Of Mehmood, Angrezi and Immigrants

“Mei, Mehmood” succinctly explores the workings of this language capital and how the social prestige attached to it continues to plague the psyche of people

WHEN Mehmood finds himself with a basket full of rejections while his English-speaking counterpart bags profitable targets – the third-world audience can easily catch the central argument of Pratya Saha’s short movie, “Mein, Mehmood”. Indeed, English still remains a language of power in the post-colonial world. This is explored by Saha through the story of a middle-aged Indian immigrant working in Dubai.

Dubai is the new age’s “happy” getaway. It has taken over the might of the American skyscrapers and become luxury’s first home. This is perhaps why it is inviting many for merry and work. Even as the picture-perfect poster of this place sits symmetrically, it is interspersed with an unfamiliar crowd that often puts the colours into question.

This modern-day idyll is questioned in Saha’s movie which unpacks the struggles of South Asian immigrants, one shot at a time. Saha’s Dubai isn’t warm and welcoming as it is in popular advertiser’s imagery. The tall skyscrapers aren’t promising. They bring out the sublime irony of Saha’s protagonist, Mehmood’s helplessness.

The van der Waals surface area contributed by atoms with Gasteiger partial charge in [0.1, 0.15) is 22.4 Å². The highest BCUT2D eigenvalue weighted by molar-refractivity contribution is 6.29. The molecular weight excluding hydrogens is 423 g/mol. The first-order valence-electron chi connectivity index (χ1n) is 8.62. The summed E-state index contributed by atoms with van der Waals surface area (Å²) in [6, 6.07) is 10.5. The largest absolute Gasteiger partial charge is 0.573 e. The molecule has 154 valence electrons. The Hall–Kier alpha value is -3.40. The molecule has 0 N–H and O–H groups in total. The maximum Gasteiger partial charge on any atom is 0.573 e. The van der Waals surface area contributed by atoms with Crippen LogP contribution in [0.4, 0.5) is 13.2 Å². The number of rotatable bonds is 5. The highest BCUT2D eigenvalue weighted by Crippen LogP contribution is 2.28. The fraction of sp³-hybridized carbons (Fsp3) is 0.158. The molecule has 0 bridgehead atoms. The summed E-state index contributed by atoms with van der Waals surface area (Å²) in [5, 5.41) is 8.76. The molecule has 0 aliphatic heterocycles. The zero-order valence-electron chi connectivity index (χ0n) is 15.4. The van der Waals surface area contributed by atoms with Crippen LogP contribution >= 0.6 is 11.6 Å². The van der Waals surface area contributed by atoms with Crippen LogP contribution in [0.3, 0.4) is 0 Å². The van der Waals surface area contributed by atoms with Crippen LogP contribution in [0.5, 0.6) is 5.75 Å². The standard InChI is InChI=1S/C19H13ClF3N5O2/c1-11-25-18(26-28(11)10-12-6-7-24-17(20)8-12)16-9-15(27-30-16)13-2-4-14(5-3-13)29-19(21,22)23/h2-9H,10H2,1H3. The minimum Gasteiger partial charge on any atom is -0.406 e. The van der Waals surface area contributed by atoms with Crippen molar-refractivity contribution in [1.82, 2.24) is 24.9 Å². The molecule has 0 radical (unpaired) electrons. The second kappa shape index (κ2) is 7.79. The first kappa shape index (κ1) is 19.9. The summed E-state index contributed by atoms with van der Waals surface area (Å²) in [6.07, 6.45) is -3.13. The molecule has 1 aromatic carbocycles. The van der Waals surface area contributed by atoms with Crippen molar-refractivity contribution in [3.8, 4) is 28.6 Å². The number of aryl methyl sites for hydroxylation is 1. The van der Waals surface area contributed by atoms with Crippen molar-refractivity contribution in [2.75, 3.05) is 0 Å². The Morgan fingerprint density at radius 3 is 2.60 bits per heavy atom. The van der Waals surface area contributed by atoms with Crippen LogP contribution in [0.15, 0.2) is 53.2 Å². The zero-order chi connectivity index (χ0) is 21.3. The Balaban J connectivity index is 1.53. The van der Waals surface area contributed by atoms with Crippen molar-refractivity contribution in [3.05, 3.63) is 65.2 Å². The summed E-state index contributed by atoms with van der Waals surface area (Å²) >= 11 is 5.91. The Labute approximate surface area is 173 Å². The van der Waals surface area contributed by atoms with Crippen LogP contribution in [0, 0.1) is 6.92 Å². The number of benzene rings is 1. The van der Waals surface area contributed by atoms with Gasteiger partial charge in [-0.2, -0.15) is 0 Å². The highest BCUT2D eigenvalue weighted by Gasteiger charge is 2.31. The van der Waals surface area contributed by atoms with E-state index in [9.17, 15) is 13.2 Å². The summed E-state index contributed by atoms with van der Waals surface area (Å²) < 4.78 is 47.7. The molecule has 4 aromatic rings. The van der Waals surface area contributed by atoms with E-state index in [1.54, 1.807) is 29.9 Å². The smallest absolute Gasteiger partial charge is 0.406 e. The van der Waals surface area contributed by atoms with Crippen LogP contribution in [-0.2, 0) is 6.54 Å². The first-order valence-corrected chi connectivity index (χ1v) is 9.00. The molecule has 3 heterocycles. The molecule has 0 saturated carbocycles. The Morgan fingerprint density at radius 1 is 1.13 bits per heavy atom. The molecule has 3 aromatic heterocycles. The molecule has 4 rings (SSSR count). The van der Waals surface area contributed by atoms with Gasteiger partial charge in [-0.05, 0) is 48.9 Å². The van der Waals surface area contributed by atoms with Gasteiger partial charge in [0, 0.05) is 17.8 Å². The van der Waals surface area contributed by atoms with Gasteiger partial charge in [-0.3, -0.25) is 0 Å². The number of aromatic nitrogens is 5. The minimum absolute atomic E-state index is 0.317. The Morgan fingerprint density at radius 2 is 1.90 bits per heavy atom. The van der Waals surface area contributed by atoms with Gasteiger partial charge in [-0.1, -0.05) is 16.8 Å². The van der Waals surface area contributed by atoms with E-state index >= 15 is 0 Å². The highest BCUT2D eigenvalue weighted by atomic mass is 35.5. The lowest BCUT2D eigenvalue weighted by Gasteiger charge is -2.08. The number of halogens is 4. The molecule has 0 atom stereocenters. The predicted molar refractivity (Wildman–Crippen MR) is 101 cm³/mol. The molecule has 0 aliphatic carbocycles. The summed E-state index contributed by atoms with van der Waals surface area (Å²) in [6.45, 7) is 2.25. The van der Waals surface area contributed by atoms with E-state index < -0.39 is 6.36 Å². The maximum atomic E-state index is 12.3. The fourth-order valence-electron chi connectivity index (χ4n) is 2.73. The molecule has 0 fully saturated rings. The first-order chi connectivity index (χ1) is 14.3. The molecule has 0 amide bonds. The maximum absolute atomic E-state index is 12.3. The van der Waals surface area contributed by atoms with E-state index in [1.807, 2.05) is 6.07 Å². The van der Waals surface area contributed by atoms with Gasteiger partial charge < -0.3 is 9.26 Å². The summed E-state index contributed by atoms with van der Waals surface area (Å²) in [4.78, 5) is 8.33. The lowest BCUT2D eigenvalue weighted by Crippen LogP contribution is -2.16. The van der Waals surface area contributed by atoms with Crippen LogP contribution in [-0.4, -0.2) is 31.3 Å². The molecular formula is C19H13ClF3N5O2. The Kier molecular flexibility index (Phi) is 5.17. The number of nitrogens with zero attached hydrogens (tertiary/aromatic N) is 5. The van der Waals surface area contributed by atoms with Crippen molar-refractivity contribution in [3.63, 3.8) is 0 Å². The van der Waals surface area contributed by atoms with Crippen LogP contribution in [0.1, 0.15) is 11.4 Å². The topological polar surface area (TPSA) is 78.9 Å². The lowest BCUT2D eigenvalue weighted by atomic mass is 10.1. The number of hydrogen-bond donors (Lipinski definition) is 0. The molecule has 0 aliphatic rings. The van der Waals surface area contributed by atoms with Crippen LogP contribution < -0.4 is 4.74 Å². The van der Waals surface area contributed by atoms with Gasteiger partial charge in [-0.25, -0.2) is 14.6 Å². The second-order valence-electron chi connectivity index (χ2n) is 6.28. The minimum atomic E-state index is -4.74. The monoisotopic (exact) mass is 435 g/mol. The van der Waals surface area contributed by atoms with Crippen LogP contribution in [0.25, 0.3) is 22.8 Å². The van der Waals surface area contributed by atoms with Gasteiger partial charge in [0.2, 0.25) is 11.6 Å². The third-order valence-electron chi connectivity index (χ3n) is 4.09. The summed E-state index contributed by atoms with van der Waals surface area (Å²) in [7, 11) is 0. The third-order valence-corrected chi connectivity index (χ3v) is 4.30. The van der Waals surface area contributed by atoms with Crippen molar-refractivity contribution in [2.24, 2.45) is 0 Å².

Mehmood, who works as a tele-caller in a tourism company, is seen juggling life amidst the pandemic. He is seen repeating monotony to achieve sales targets to earn money and send it to his family back in India. Mehmood’s difficulty is primarily shown to be his inability to speak in English, even as his clientele is mostly Hindi/Urdu speaking. This is a crucial point in understanding the commentary on English that the story is trying to make.

Unlike South Asian immigrants in the US, where language barrier becomes a hindering factor, in Saha’s movie English is dominantly attached to prestige. This makes the movie a strong postcolonial work which investigates the persisting and ever continuing colonial hangover of the language for South Asians.